aqlogo_white X
Politics, Business & Culture in the Americas
Countries   |   About    |   Subscribe   |   Newsletter |   Videos
aqlogo_white

aqlogo_white
aqlogo_white
AQ Feature

Corona Capital

Bearing the elements for a star of the Mexico City festival circuit.
Corona Capital
Photo Credit: OCESA

Share Lines

International rock and alternative bands draw thousands of fans to Mexico City festival

Eighty thousand people trudging around a rain-lashed muddy field may sound like a scene from a bleak World War I docudrama, but it’s actually a pretty fair description of last year’s Corona Capital music festival in Mexico City. The perseverance of the fans in the face of a meteorological wet blanket says something about the festival’s drawing power and continuing popularity — and maybe about the lengths some people will go to in the name of fandom.

Billed as the most important festival in Mexico dedicated to showcasing the best rock and alternative acts from the international scene, Corona Capital burst onto the fledgling Mexican concert festival circuit in 2010 with a one-day concert headlined by rock heavyweights Pixies and Interpol. Since then, it has grown tremendously, making the leap to a two-day format in 2012 and incorporating a broader array of musical genres, from hip-hop to electronica. This year, the annual gathering at the Autódromo Hermanos Rodríguez racetrack on curve number 4 will take place November 21–22, and will be headlined by British acts Calvin Harris and The Libertines, as well as Corona Capital veterans the Pixies. By mid-August, 45 additional musicians and bands were already confirmed.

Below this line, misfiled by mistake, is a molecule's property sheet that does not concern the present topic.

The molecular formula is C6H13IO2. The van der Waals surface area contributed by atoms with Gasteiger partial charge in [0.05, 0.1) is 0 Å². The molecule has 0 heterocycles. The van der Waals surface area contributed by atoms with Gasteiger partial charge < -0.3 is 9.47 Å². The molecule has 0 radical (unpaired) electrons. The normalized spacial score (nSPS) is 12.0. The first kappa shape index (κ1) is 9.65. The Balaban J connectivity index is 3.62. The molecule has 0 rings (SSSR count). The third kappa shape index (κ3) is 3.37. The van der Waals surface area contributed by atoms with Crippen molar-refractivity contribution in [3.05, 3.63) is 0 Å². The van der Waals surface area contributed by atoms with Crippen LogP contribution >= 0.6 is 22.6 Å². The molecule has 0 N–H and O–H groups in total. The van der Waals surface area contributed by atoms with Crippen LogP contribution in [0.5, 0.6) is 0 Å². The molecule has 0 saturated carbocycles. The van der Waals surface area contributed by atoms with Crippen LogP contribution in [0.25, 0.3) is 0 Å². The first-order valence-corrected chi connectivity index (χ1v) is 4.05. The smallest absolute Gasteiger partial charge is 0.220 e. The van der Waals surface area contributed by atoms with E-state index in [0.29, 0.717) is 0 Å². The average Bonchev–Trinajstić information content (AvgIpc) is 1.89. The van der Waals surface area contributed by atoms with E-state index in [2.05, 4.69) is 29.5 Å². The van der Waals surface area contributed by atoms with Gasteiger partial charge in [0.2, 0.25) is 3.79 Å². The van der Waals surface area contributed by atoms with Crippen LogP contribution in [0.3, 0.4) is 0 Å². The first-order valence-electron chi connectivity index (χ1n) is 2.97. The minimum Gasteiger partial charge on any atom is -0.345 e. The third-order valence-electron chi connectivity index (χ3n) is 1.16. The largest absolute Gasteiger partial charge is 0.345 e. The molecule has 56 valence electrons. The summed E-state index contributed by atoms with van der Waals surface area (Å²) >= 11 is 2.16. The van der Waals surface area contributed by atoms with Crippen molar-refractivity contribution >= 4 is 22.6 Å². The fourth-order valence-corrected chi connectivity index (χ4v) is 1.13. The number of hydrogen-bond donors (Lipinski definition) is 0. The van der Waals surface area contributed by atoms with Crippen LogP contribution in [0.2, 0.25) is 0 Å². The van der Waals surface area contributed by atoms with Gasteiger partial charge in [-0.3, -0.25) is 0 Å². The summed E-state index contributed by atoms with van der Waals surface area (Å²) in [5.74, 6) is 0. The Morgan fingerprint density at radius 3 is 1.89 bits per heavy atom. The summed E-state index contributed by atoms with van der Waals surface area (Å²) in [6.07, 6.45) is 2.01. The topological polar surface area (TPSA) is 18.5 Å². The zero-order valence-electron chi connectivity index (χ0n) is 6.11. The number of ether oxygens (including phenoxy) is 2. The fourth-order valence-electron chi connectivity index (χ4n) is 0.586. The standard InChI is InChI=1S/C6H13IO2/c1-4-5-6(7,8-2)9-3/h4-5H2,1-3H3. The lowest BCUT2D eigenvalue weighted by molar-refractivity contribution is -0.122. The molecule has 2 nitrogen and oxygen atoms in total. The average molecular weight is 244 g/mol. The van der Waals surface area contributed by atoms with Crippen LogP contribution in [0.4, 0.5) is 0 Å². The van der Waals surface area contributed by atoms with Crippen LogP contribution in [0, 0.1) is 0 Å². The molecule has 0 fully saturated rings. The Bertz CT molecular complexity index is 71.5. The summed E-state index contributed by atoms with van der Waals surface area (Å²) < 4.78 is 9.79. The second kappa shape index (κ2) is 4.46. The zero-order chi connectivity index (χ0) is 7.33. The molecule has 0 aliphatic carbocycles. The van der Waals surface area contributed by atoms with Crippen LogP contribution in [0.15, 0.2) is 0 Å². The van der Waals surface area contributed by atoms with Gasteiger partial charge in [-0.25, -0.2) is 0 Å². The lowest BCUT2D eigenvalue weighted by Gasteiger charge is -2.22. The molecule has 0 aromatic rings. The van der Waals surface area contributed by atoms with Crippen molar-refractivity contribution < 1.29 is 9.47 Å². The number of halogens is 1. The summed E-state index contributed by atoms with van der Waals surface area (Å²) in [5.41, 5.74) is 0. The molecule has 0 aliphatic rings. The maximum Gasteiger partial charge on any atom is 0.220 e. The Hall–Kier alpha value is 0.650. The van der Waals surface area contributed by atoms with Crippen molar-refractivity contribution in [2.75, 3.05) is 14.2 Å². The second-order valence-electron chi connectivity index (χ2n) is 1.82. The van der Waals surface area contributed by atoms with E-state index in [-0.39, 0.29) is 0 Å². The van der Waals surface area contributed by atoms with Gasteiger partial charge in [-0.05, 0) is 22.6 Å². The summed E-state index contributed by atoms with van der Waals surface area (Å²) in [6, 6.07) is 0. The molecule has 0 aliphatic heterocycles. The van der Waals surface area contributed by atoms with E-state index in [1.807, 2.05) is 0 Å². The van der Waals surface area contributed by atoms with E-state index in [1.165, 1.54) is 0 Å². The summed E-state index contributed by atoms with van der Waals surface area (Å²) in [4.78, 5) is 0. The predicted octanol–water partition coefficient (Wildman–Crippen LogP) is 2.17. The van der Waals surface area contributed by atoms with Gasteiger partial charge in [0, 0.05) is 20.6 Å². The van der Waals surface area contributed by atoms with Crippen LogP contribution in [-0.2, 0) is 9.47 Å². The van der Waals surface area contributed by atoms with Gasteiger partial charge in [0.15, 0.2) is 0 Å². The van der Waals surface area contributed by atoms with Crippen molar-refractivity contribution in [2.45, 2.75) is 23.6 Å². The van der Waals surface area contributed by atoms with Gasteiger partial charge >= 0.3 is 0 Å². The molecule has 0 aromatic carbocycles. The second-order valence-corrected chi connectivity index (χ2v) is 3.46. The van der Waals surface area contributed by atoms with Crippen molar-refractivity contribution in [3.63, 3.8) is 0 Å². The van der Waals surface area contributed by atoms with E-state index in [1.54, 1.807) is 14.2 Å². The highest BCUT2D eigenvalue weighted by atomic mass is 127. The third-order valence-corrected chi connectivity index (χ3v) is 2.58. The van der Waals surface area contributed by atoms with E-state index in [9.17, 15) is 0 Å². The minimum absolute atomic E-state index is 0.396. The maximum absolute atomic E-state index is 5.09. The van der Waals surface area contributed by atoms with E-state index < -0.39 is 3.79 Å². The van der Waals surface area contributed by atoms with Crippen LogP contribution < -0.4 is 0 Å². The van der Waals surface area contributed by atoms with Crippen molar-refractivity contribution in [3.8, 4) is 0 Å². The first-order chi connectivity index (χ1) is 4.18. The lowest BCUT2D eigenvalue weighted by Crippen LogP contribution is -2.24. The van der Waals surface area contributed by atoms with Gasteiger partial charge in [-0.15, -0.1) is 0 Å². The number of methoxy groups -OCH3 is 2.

Festival organizers have been building anticipation for the sixth edition of Corona Capital for months. On May 27, organizers leaked the names of the first round of confirmed acts, including the headliners, one at a time, via emails to fans. For those who bought tickets during the June 1–2 presale, all that’s left is to wait — and maybe make a few offerings to Tláloc, the Mexica rain god. Remember to bring an umbrella, just in case.

Like what you've read? Subscribe to AQ for more.
Any opinions expressed in this piece do not necessarily reflect those of Americas Quarterly or its publishers.
Tags: festivals, Music, Mexico

Like what you're reading?

Subscribe to Americas Quarterly's free Week in Review newsletter and stay up-to-date on politics, business and culture in the Americas.